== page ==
In my days as a school teacher, I had a colleague who experienced a moral failure.
My colleague had gotten sexually involved with a female student. He was tried and convicted of the crime. We were told by our supervisor that we should dissociate ourselves from this teacher. In my earlier years, I had learned a great deal from him concerning integrating technology into the curriculum. I ignored my supervisor’s warning. My colleague had helped me. Should I not reach out to him in his time of need?
I visited him before his trial and after he was incarcerated. One day as I spoke to him over a phone through a glass partition, I thought to myself that if it were not for the grace of God I might be where he is. Maybe not his sin, but many others.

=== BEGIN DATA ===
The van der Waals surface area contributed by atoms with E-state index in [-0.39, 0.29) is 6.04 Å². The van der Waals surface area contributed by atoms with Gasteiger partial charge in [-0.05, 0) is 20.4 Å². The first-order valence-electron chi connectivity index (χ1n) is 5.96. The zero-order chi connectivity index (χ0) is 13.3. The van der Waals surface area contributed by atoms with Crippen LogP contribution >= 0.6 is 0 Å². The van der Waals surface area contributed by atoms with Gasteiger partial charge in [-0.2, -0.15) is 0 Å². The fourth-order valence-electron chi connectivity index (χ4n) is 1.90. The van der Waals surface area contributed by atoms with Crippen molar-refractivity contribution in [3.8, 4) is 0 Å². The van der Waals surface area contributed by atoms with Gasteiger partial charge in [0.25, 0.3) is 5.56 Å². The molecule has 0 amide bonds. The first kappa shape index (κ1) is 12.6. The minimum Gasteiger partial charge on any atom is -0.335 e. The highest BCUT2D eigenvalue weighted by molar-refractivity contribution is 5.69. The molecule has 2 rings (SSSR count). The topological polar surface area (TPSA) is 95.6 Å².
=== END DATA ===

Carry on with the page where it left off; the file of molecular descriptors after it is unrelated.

That day I realized I should have been on the other side of the glass. God in His goodness, not mine, freely pardoned me. It was good and right that I had reached out to my friend because God had extended forgiveness to me. Any other response by me would have been the height of all hypocrisy.
My supervisor did not think this teacher deserved forgiveness, and she was right. Just as you and I don’t merit our salvation.
Paul, the chief of all sinners, became the greatest of all evangelists. Identification with the transgressor is more effective in reaching people than just pointing out their sins. Which side of the glass we view ourselves on will determine whether we reach sinners or turn them away.
Identify with the transgressors, and you will lead many to Christ.
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